Q. I'm renovating a condominium that shares a wall with the adjoining unit. Sound from the neighboring unit — the ringing telephone, the dishwasher, and especially the TV — travels right through the double 2x4 common wall, which has fire-rated drywall sheathing on one of the interior surfaces. Only the neighboring wall has fiberglass batt insulation, and as far as I know, the two walls do not touch. The condo is on a slab foundation. Is there any way to reduce the sound transmission through this wall?

A. Fernando Pagés Ruiz, a contractor in Lincoln, Neb.,and the author of Building an Affordable House, responds: According to Appendix K of the IRC (which, of course, might not be locally adopted), dwelling-unit separation walls must have a minimum sound-transmission class rating of 45 (at which loud speech can be barely heard through the assembly). In your case, the double-wall construction you describe should meet this requirement, but I suspect that construction defects are still allowing considerable noise to seep through. So the first thing you need to do is find the sound leaks, which are reducing the wall's effectiveness.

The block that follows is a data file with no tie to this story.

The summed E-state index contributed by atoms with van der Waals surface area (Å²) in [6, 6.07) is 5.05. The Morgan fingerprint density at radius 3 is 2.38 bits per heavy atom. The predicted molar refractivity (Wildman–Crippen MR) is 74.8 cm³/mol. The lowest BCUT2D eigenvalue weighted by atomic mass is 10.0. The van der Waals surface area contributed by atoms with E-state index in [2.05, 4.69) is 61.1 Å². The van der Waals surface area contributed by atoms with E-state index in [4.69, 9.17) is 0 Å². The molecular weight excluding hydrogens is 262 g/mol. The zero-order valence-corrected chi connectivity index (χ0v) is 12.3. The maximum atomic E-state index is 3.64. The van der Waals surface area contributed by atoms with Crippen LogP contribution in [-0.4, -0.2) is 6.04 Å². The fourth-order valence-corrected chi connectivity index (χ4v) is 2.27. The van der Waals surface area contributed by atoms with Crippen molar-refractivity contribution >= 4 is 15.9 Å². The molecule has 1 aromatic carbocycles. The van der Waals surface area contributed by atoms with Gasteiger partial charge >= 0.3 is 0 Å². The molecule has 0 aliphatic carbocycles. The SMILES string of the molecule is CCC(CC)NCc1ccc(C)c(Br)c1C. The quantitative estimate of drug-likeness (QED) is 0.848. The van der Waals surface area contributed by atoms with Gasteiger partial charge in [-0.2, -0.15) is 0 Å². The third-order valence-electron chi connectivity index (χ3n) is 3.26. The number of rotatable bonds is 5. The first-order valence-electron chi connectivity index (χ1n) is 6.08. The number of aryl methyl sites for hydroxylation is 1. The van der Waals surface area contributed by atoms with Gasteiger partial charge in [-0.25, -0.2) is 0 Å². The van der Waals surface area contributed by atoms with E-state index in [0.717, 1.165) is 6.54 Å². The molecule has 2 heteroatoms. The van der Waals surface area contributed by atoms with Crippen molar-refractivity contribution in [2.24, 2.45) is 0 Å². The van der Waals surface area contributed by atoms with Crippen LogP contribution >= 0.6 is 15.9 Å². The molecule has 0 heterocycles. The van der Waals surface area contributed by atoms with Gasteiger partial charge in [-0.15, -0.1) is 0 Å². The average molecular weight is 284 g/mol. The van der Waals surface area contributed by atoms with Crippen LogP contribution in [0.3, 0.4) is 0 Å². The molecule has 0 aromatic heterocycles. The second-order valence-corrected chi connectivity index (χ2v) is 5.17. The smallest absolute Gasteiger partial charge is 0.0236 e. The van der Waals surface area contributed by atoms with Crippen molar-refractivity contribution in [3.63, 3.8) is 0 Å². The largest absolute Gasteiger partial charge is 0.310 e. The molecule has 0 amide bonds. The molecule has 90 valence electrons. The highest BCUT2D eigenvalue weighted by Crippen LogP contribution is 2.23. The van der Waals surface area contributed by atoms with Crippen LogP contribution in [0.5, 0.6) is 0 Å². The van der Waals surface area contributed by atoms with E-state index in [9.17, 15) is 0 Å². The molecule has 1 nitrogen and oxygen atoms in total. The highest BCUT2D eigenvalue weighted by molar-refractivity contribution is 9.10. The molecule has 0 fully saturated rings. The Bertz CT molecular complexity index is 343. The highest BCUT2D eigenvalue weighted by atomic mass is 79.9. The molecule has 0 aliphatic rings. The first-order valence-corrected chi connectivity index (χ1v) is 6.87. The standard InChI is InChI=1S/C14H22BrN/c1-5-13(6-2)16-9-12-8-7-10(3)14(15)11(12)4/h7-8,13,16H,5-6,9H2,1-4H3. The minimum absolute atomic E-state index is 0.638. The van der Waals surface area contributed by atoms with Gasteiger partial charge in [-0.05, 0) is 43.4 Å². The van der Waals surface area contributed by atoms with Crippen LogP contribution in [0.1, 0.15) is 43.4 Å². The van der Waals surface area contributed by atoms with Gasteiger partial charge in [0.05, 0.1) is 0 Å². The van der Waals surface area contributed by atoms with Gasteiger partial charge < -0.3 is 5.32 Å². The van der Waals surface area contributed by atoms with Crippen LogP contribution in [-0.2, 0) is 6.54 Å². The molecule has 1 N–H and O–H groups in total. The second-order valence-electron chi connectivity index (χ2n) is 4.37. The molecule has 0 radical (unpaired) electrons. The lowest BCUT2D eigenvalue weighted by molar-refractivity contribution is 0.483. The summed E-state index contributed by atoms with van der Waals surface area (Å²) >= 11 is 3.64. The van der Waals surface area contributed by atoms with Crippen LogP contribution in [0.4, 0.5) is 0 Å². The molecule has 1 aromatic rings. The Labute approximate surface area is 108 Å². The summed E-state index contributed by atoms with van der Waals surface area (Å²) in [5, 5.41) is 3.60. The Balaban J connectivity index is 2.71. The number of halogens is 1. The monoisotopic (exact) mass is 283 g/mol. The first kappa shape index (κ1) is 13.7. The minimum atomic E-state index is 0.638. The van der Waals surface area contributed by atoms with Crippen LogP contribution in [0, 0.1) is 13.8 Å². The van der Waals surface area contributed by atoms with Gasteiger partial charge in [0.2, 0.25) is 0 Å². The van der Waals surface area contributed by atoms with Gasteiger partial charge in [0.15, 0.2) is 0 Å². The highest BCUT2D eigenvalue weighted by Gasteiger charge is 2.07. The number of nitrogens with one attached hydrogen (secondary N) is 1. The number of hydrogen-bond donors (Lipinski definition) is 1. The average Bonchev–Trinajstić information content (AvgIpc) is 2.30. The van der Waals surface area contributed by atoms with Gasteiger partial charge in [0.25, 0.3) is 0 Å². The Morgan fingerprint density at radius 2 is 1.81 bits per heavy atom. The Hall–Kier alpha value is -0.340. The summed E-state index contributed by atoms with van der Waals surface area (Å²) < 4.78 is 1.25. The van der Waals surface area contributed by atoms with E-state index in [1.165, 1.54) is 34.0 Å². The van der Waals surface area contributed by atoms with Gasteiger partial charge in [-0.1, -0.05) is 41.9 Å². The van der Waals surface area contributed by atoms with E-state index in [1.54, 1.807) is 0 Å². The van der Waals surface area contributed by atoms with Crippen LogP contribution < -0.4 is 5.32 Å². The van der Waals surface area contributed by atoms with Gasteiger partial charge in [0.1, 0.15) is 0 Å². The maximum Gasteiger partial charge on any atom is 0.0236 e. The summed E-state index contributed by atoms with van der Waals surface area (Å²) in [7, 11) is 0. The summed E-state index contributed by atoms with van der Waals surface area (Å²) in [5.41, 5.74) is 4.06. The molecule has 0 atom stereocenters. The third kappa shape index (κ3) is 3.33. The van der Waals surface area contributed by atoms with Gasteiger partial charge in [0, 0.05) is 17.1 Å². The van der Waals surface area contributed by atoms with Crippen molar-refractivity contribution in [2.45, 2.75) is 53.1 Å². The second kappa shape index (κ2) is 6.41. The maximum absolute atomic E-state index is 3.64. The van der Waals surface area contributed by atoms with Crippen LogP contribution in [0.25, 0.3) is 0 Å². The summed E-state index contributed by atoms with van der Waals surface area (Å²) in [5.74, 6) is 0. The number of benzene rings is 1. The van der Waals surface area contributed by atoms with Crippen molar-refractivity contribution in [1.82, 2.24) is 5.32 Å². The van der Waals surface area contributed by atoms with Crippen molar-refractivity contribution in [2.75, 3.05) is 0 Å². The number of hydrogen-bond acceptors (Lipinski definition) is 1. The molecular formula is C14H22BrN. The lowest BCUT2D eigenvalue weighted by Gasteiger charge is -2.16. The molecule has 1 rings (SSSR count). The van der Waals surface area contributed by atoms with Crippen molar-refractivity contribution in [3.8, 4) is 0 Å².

Start by getting down on your hands and knees and listening. You may discover that most of the sound is filtering in at baseboard level. Drywall hangers often leave a gap between the bottom sheet of drywall and the floor, which allows air and noise infiltration. After removing the baseboards, fill any large gaps with drywall and tape the seams, allowing the tape to mask the joint between the floor and the wall (see illustrations). Smaller gaps should be sealed with an acoustical caulk.

Next, check the sidewalls for "flanking paths" that allow sound to come through the corners. Improperly built corners transmit noise, and the solution involves removing drywall and adding framing and blocking as necessary so that the wall goes through the adjacent corners to the exterior sheathing. Check the attic or ceiling, too. Sound travels around these joints when they're built improperly.

If all of these steps fail to reduce sound levels adequately, you can buy resilient channel at the drywall supply shop and apply it horizontally to your wall at 16- or 24-inch centers. Then hang 5/8-inch drywall vertically over the channels, making sure your screws do not go all the way through the channel into the framing, since this would defeat the spring action provided by the channel. Also, be sure to tape the new drywall to the ceilings, adjacent walls, and floor, which will help seal the leaks that permit sound transmission. Of course, it would be even better if you could get the neighbor to take the same steps.